Mount Huruiki is the highest point on the eastern coast of Northland. It offers a commanding view seawards over Whangaruru, Helena and Mimiwhangata Bays and the Poor Knights Islands, and westward towards the Kaipara Harbour. It forms the easternmost edge of the Kaipara catchment and water that falls on the mountain flows almost coast to coast across Northland. The land below at Helena Bay has been bought by Russian steel billionaire Alexander Abramov as a private retreat. Within easy sight is the Puhipuhi plateau, where Evolution Mining is controversially exploring for gold and silver. On the lower slopes there once grew part of the largest kauri forest in Northland, long since logged and burned.
Huruiki is of great cultural significance to the Ngāpuhi hapū, Ngāti Hau and Ngāti Wai. Until 1961, it formed part of land held under Māori title by shareholders of Ngāti Hau. That year the land was transferred to general title and sold, like in so many other cases, to pay arrears of council rates. It was bought and farmed as Huruiki Station by a Pākehā farmer.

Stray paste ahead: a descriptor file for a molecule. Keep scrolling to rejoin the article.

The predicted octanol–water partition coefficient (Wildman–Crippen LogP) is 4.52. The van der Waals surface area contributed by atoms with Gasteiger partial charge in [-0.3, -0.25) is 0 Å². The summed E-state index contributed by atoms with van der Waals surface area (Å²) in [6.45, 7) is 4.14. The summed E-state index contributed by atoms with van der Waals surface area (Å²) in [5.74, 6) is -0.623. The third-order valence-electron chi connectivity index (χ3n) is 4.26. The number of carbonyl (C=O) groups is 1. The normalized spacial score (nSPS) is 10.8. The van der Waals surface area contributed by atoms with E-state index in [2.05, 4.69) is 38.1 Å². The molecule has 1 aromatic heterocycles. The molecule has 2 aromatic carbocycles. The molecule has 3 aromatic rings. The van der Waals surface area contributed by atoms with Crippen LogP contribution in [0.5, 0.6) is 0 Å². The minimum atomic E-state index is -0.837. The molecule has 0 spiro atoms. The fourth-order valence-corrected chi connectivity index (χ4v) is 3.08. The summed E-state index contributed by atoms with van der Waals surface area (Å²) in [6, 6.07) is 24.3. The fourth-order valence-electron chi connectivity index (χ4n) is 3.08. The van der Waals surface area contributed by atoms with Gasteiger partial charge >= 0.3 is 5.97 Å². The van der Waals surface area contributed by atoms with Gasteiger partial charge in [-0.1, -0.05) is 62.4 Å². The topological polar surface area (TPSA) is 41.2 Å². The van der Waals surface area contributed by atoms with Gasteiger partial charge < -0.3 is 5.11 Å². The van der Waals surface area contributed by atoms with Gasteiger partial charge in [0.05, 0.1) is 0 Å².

The land has twice been on the market since then. Both times, Brandon Edwards, a descendant of the original owners, whose family had lived on the land for generations, sought to buy it back. The second time, fifty years after the original alienation, he succeeded, having meanwhile pursued a career as an investment banker in Hong Kong and London. He and his marketing executive wife Kiri, also from the North, moved back home with their three children to run it.
Brandon and Kiri's vision is to develop the 350 ha property into a sustainable farm and regenerated native bush. At present it is about 65 per cent pasture, 35 per cent native. They aim to make this 50/50, and they have earmarked 70 ha for restoration. For them, kaitiakitanga is the top priority.
A total of 8000 trees were planted on three hectares on the mountain in June-July 2016, with 3000 sourced from the Reconnecting Northland programme and Ngāti Hau's Akerama marae nursery and 5000 provided by Trees That Count.
Brandon and Kiri have reopened the land and the mountain to their Ngāti Hau whānau, and the planting was done together with the people from Akerama and Whakapara marae. Every month Whakapara has a two day noho wānanga on language and culture, and the planting provided an opportunity for participants to take part in the planting and hear stories about the area from kaumātua Te Raa Nehua. Children from Whangaruru Primary School have also made the journey up the mountain to learn about its history and to see the new beehives that will be sustained by mānuka and other native trees.